The last US combat troops are leaving Iraq. By the end of the month they will all have gone and “Operation Iraqi Freedom” will have ended, to be replaced by “Operation New Dawn”. About 50,000 US military advisers will remain in Iraq for another year to make sure that the poor Iraqis don’t make a mess of things, and then the Yanks will go home, leaving behind the ghosts of more than 4,400 dead US soldiers and scores of thousands of dead Iraqis.
But the Iraq war is not over, no matter what the Obama administration may wish to the contrary. In this week’s Spectator the military historian and political analyst (and Catholic) Andrew Bacevich writes, in a piece not yet posted:
“US combat operations might be shutting down, but the war surely continues. In Baghdad and other Iraqi cities, insurgents still operate with relative impunity. Bombs routinely detonate. Assassins gun down Iraqi officials. Deadly attacks on security forces persist, indeed, are becoming more frequent as the US military presence diminishes. The promised political reconciliation that was to endow Iraq with an effective and legitimate government has not materialised. Meanwhile the beleaguered Iraqi political apparatus teeters somewhere between mere paralysis and outright collapse.”
“Bring ’em on,” as George W Bush said.
Will the US learn anything from the failure of “Bush’s war” and the equally shambolic conflict in Afghanistan, now “Obama’s war”? It doesn’t look like it, but in his new book, Washington Rules, (hat tip the Economist) Bavevich proposes a new military policy for the United States that ought to make future Iraqs impossible. In place of the policy of intervention it has pursued since the Second World War, he would like to see a US military policy based on three principles of non-interference:
“… one principle ought to be that US forces exist to defend the vital interests of the United States, not to police the world. The second principle ought to be that the principal duty-station of the American soldier ought to be America, and that we should abandon our empire of bases scattered around the world. And the third principle ought to be – and this is very much contrary to Bush doctrine of preventive war – the United States should use forces for defensive purposes and only as a last resort.”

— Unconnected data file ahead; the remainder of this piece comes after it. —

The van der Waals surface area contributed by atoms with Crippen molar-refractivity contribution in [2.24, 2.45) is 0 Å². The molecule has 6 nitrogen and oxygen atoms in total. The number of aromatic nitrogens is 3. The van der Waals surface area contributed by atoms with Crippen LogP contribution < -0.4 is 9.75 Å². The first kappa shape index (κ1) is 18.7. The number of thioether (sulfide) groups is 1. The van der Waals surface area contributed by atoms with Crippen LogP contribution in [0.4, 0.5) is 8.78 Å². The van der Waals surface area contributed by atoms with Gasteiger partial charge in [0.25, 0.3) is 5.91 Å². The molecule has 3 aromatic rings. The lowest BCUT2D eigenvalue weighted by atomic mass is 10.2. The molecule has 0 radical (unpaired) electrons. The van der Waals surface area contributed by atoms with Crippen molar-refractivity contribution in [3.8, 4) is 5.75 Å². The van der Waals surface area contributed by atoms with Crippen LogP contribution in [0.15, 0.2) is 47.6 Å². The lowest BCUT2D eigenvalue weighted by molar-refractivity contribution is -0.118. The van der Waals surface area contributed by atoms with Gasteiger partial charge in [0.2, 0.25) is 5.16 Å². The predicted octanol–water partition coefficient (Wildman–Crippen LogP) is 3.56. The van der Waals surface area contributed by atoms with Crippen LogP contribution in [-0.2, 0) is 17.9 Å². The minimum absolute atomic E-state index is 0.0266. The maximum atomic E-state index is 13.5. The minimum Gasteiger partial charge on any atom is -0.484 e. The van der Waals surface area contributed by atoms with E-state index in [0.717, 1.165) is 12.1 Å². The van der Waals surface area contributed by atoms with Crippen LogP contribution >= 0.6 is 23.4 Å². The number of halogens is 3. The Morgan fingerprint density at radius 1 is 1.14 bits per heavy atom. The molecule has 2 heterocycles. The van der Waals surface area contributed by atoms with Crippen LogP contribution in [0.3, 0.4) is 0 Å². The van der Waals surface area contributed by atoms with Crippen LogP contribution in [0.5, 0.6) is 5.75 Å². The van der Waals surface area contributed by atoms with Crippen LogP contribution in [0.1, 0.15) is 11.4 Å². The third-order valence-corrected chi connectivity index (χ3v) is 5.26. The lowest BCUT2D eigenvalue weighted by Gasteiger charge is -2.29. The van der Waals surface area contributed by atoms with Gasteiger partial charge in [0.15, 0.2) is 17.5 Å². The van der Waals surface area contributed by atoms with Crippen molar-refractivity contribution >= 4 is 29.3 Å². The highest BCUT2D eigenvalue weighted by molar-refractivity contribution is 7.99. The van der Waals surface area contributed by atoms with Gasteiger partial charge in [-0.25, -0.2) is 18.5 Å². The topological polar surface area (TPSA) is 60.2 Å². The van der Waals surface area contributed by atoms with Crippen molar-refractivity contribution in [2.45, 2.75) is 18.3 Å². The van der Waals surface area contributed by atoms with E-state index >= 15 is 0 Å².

Some might think that we would all benefit from such an America. Apart from anything else, the withdrawal of American troops from Europe would make us think seriously about a common European defence force.
Bacevich is a professor of international relations at Boston University, and has been a persistent critic of the American occupation of Iraq. Unlike many enthusiastic for war, Bacevich, a graduate of West Point, actually knows war at first hand, having served in Vietnam from the summer of 1970 until the summer of 1971.
His approach to foreign and domestic politics is thoroughly Catholic. A couple of years ago, in the American Conservative, for example, he outlined what I thought at the time, and still think, is as good a conservative platform as you are likely to find anywhere. Here it is, in Bacevich’s summary:
“A commitment to individual liberty, tempered by the conviction that genuine freedom entails more than simply an absence of restraint; a belief in limited government, fiscal responsibility, and the rule of law; veneration for our cultural inheritance combined with a sense of stewardship for Creation; a reluctance to discard or tamper with traditional social arrangements; respect for the market as the generator of wealth combined with a wariness of the market’s corrosive impact on humane values; a deep suspicion of utopian promises, rooted in an appreciation of the sinfulness of man and the recalcitrance of history.”
What the world needs now is an isolationist and traditionalist America that is as suspicious of big business as it is of big government. Western Europe ought to head in that direction, too.
In our dreams…
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